Join CardioNerds to learn about patent ducts arteriosus and Eisenmenger syndrome! Dr. Dan Ambinder (CardioNerds co-founder), ACHD series co-chair Dr. Dan Clark, Dr. Tony Pastor (ACHD fellow, Harvard Medical School), and Dr. Kate Wilcox, Medicine/Pediatrics Resident, Medical College of Wisconsin join Dr. Candice Silversides (Editor-in-chief #JACCAdvances) for this terrific discussion. Notes were drafted by Dr. Kate Wilcox. .Audio editing by CardioNerds Academy Intern, Dr. Maryam Barkhordarian.
The CardioNerds Adult Congenital Heart Disease (ACHD) series provides a comprehensive curriculum to dive deep into the labyrinthine world of congenital heart disease with the aim of empowering every CardioNerd to help improve the lives of people living with congenital heart disease. This series is multi-institutional collaborative project made possible by contributions of stellar fellow leads and expert faculty from several programs, led by series co-chairs, Dr. Josh Saef, Dr. Agnes Koczo, and Dr. Dan Clark.
Pearls – Patent Ductus Arteriosus & Eisenmenger Syndrome
- The ductus arteriosus, which is formed from the distal portion of the left sixth arch, is key to fetal circulation because it allows blood to bypass the high resistance pulmonary circuit present in utero.
- After birth there is a significant drop in pulmonary vascular resistance (PVR) which generally leads to functional ductal closure within 48 hours (permanent seal takes 2-3 weeks to form).
- Risk factors for having a PDA include birth before 37 weeks of gestation, trisomy 21, and congenital rubella.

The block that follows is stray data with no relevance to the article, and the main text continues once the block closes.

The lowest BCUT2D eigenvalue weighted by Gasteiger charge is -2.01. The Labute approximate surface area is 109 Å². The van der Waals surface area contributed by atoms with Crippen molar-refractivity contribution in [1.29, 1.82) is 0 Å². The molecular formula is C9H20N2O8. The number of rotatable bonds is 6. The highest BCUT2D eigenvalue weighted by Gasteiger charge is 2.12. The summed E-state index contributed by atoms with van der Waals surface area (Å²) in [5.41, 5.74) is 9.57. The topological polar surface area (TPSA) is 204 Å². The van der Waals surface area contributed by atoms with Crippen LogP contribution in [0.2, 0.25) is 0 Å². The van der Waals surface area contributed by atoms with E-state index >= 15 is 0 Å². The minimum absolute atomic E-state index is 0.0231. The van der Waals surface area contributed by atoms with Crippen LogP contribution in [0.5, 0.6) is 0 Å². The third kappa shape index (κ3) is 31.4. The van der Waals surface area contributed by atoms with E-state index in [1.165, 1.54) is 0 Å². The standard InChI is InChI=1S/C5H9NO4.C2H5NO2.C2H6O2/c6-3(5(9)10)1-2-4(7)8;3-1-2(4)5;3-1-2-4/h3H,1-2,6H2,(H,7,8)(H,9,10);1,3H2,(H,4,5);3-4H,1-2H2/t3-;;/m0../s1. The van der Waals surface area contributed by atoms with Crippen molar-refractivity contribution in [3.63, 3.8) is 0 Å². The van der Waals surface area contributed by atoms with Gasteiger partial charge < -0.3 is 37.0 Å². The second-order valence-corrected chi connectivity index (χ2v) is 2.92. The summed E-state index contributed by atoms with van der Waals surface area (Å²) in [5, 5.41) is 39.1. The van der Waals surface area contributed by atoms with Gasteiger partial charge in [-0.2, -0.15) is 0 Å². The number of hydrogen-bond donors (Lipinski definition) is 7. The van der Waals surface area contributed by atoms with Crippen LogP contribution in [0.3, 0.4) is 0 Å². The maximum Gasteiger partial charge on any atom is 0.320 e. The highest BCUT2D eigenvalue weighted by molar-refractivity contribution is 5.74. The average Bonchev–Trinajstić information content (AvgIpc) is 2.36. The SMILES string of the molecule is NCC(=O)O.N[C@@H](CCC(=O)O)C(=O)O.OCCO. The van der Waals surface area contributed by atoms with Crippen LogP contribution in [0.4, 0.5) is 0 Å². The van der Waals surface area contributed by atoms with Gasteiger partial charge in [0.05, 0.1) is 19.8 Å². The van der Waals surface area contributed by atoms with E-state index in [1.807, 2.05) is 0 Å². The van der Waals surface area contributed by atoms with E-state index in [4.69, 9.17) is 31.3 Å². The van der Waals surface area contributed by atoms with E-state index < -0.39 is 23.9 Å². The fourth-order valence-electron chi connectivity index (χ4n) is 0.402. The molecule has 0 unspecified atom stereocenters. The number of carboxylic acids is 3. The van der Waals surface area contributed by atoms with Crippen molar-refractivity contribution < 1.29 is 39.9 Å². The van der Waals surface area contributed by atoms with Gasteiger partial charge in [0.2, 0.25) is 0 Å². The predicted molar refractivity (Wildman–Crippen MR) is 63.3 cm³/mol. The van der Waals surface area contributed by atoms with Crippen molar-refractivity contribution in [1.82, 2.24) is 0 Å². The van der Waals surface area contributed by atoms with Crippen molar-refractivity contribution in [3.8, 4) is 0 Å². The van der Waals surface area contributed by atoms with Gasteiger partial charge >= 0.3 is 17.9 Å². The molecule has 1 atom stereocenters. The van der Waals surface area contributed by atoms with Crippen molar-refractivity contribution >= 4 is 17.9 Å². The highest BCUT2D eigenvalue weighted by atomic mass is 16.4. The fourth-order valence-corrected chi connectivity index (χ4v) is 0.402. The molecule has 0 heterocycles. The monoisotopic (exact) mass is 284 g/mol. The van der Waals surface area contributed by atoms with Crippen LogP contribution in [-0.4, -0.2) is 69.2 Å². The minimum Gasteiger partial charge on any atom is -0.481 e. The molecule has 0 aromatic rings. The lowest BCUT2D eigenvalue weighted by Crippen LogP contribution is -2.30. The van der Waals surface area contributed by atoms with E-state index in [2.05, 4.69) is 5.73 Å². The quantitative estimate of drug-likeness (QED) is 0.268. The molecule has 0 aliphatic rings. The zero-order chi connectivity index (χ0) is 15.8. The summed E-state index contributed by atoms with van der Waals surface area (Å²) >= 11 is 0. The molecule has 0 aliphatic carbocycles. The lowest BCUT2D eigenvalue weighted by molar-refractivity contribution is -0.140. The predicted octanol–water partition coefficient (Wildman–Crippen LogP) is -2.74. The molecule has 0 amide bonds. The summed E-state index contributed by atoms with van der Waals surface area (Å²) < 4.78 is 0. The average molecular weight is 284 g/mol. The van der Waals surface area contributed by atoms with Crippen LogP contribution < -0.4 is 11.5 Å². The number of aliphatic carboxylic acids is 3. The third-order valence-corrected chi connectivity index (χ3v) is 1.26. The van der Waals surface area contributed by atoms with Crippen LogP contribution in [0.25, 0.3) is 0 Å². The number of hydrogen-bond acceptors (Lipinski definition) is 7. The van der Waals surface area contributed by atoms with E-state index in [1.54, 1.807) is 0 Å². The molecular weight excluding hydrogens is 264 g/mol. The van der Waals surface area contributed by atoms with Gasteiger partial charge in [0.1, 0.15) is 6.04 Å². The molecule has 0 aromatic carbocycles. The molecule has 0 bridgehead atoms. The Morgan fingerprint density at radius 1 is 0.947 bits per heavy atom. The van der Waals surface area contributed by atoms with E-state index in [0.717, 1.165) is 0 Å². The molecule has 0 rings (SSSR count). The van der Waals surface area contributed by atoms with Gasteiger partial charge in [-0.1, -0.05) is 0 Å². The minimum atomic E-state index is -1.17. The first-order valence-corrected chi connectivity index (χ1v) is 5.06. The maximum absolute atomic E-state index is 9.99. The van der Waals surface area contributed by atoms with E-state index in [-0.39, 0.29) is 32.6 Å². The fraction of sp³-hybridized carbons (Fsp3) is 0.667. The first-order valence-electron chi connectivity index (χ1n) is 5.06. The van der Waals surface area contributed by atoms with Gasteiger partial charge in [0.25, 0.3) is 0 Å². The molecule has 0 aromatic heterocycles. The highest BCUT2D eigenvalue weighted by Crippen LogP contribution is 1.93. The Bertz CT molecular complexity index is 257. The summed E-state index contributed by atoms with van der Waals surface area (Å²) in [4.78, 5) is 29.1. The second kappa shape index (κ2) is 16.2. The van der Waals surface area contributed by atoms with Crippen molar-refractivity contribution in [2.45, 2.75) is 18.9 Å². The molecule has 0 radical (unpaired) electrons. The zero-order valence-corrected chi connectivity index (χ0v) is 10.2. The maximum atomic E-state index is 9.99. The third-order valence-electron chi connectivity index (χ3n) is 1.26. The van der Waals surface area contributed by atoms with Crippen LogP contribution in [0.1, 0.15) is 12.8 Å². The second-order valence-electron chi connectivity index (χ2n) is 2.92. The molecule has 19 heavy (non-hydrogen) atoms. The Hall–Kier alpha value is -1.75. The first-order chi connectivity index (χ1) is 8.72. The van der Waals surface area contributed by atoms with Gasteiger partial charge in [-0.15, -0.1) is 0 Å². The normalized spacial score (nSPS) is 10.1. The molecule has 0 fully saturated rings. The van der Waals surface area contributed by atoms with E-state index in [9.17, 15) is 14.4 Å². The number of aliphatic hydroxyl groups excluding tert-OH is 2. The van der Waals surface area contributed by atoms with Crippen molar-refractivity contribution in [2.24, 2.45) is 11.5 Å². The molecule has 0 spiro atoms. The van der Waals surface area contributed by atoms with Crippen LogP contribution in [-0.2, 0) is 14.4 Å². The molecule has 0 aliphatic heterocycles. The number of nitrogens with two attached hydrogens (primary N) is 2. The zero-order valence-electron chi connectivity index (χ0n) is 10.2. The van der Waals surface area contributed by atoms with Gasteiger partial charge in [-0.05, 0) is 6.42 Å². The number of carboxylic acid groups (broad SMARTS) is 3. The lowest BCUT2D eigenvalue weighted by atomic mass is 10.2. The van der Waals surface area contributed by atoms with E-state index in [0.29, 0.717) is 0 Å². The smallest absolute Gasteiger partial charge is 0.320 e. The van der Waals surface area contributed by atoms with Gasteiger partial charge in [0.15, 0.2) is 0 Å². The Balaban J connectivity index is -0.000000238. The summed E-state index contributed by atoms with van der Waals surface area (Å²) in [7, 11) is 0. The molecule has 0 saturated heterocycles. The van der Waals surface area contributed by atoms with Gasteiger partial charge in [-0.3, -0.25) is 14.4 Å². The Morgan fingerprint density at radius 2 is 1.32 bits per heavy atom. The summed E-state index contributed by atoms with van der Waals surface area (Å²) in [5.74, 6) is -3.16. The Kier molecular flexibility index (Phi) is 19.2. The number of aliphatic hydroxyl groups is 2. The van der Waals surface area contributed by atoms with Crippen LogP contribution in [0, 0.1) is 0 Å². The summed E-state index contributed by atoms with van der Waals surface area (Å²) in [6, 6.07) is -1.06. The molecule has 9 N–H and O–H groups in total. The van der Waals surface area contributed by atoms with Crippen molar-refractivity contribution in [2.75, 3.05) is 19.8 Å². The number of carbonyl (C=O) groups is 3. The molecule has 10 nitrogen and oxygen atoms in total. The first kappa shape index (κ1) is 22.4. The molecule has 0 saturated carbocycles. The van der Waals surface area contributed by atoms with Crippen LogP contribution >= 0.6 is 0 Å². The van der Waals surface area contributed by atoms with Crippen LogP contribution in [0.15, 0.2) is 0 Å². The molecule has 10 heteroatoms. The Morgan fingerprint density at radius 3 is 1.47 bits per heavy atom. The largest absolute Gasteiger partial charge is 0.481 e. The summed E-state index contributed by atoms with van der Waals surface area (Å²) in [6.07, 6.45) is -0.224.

- A PDA results in a left to right shunt (qP:qS >1) which over time overloads the left side of the heart and causes pulmonary vascular remodeling. The extra workload on the left side of the heart causes left atrial (can cause atrial arrhythmias) and left ventricular dilation.
- If left untreated you can eventually have shunt reversal due to very high PVR (Eisenmenger physiology). There are some treatment options at this point (pulmonary vasodilators, etc) but it’s definitely better to close the PDA before this point.
- One interesting physical exam finding that can stem from shunt reversal in a hemodynamically significant PDA is differential cyanosis (upper body or pre-ductal saturations will be higher than lower body/post-ductal saturations). You can also see clubbing in the toes but not the hands for the same reason.
Meet Our Collaborators!
Adult Congenital Heart Association
Founded in 1998, the Adult Congenital Heart Association is an organization begun by and dedicated to supporting individuals and families living with congenital heart disease and advancing the care and treatment available to our community. Our mission is to empower the congenital heart disease community by advancing access to resources and specialized care that improve patient-centered outcomes. Visit their website (https://www.achaheart.org/) for information on their patient advocacy efforts, educational material, and membership for patients and providers
The CHiP network is a non-profit organization aiming to connect congenital heart professionals around the world. Visit their website (thechipnetwork.org) and become a member to access free high-quality educational material, upcoming news and events, and the fantastic monthly Journal Watch, keeping you up to date with congenital scientific releases. Visit their website (https://thechipnetwork.org/) for more information.
Heart University aims to be “the go-to online resource” for e-learning in CHD and paediatric-acquired heart disease. It is a carefully curated open access library of educational material for all providers of care to children and adults with CHD or children with acquired heart disease, whether a trainee or a practicing provider. The site provides free content to a global audience in two broad domains: 1. A comprehensive curriculum of training modules and associated testing for trainees. 2. A curated library of conference and grand rounds recordings for continuing medical education. Learn more at www.heartuniversity.org/